As more Marylanders are getting vaccinated, college students across the state have rallied together to volunteer at mass vaccination sites.

The Medical Reserve Corps has had volunteers at various COVID-19 mass vaccination sites since they opened, but they soon realized they needed more people. To expand their force, they expanded to a university partnership at Johns Hopkins to have students volunteer, which quickly branched out to all University System of Maryland institutions.

“This partnership is so we can kind of fast-track bringing in university students to assist as Medical Reserve Corps volunteers,” said Jonathan Caudle, the corps’ state coordinator.

The Medical Reserve Corps has up to 23,000 volunteers, both medical and nonmedical. Johns Hopkins was the first to reach out to Caudle to see if there was any way they could help out, he said, and the school became the guinea pig in the partnership.

Mazin Elshareif, a Johns Hopkins freshman neuroscience major, is a volunteer shift leader. His job is to help new volunteers get used to how things work at the M&T Bank Stadium, a mass vaccination site in Baltimore.

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Because students at Johns Hopkins need to get tested three times a week, they were well-positioned to expand the workforce at the mass vaccination sites. Now, they have groups of up to 12 students volunteering nearly four times a week.

“It’s a big help and good experience for us, especially as undergrads who are wanting to help the community in Baltimore,” Elshareif said.

Tens of thousands of students from various university system institutions have been signing up to volunteer, Caudle said. They sign up through GivePulse, a popular volunteering platform used across the country for volunteering events. University Partnership Coordinator Chris Bankert said the platform was a great way to tap into the younger population and make the application process run smoothly.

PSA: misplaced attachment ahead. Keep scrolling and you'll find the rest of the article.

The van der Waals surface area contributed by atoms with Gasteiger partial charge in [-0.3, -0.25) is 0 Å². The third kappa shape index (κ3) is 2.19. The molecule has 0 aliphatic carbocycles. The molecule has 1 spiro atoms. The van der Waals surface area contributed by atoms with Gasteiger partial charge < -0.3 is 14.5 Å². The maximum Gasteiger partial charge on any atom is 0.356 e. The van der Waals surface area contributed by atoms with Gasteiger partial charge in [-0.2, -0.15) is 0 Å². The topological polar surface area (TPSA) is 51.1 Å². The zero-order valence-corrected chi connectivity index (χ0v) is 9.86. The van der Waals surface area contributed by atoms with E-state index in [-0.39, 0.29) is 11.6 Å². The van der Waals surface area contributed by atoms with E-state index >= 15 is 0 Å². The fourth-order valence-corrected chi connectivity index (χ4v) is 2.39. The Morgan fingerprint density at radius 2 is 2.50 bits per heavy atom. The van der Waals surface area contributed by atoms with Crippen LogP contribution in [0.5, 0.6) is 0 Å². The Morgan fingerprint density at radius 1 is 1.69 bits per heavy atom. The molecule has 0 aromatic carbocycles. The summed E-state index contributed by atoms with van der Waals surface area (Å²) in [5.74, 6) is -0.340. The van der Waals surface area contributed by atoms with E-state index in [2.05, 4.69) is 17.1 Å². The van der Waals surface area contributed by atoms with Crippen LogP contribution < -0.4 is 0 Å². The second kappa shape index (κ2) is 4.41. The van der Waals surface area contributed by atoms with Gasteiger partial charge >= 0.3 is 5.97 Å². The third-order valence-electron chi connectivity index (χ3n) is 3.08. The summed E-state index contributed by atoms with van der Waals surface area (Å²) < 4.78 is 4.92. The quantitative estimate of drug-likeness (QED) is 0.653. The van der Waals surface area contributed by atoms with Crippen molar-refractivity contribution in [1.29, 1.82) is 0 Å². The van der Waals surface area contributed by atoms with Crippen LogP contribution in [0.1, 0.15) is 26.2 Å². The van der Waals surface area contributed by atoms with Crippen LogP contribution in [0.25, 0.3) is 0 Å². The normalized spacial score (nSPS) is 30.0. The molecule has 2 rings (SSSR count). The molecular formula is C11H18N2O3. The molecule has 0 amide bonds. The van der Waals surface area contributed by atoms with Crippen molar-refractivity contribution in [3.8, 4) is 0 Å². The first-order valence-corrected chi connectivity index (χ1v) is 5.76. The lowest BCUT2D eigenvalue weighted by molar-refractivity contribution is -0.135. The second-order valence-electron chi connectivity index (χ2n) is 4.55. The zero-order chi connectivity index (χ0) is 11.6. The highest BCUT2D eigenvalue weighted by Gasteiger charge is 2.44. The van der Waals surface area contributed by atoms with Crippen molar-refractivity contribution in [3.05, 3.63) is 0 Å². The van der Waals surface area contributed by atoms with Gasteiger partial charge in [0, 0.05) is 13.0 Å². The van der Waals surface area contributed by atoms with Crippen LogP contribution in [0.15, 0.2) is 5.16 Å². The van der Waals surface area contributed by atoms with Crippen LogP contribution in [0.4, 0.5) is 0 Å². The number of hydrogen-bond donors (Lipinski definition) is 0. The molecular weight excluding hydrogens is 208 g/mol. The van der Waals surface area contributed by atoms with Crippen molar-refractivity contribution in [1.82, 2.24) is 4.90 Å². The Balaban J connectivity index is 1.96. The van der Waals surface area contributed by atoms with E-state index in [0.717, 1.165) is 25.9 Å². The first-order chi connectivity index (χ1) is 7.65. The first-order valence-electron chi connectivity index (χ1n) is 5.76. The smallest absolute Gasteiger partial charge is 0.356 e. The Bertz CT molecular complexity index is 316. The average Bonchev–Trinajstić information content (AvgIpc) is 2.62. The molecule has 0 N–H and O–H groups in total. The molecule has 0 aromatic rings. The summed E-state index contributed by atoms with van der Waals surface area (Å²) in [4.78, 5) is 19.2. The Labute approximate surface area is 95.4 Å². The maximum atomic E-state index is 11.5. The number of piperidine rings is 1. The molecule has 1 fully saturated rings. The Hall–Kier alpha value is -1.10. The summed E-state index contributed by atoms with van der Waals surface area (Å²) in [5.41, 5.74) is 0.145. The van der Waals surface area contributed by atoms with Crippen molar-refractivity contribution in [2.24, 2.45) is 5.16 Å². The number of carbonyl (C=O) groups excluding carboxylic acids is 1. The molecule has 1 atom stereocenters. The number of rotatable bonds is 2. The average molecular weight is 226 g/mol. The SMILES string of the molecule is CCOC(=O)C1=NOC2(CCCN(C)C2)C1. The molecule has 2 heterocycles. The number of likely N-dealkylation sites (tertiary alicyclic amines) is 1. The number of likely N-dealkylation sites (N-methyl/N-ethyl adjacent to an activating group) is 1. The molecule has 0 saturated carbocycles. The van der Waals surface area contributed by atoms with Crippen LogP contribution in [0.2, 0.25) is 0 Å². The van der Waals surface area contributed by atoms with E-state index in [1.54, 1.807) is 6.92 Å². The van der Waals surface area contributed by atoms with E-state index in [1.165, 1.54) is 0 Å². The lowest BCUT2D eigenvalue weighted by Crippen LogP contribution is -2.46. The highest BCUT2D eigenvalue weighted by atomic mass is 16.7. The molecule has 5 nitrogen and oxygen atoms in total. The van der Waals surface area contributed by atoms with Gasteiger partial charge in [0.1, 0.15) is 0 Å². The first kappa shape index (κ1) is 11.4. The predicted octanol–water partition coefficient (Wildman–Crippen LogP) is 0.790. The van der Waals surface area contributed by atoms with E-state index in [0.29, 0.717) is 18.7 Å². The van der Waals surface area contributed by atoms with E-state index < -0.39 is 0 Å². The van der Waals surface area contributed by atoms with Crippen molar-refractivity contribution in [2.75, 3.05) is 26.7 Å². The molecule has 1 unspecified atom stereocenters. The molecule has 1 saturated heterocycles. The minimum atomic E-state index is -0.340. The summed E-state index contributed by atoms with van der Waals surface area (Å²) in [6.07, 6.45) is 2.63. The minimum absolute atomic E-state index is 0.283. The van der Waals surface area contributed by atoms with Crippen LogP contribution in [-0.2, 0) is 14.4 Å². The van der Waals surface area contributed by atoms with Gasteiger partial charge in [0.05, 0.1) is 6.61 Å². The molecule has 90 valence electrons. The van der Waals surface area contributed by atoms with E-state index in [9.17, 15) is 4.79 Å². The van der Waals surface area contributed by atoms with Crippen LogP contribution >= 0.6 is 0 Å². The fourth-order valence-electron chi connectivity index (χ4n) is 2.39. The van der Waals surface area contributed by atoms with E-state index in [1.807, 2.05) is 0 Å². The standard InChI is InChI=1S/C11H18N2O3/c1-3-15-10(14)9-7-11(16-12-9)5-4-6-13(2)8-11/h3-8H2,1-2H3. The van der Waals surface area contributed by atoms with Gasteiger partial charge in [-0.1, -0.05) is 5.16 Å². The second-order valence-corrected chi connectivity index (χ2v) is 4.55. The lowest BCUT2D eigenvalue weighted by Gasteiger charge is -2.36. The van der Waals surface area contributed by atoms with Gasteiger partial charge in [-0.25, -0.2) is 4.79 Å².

“That made it very easy for them to provide all of their information and get signed up and be able to track their volunteer hours,” Bankert said. “It also gave them a really easy way to go and seek out the volunteer opportunities and schedule themselves to get there.”

Applicants fill out documents and watch an hourlong training video on COVID-19 and interaction before they can schedule to volunteer. When that is completed, they receive a list of locations and openings so they can schedule a time and place that is most convenient for their schedule. Shifts can be a whole day or half a day.

Because student volunteers often don’t have any medical experience, they mainly assist with crowd control. Ali Elyousfi, an ROTC member at this university who is enrolled at Northern Virginia Community College, has volunteered at M&T Bank Stadium since late March. When on shift, he guides people to the proper lines and tents, helps people fill out their information on tablets and wipes down the tablets after each use.

While it may not seem like much, Elyousfi was ready to get back in as soon as possible after his first shift. It’s an opportunity not only to help people but a chance to experience the real world, he said.

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“There’re so many people that go through the line. They all have lives, they all have experiences and getting to listen to that and getting to know them is always helpful,” Elyousfi said.

Eunha Yim, a sophomore physiology and neurobiology major at this university, just had her first volunteer shift at the Wicomico Civic Center over the weekend, and she is planning to volunteer more in the coming weeks. Like Elyousfi, she helps with traffic control and guides people to the proper locations to get vaccinated.

Through volunteering, she’s learned a lot about how the vaccine rollout process works. She said she’s also learned a lot from the people she’s interacted with. She’s met plenty of people who were hesitant but realized that the vaccine is one of the few options, if not the only, to get back to some sense of normalcy.

At the end of day, Yim felt joining the effort toward herd immunity was simply about acting as a good samaritan during a historical event.

“This is like a one-of-a-chance opportunity in the sense that this is the first pandemic for basically all of us,” Yim said. “This definitely should be going down in history.”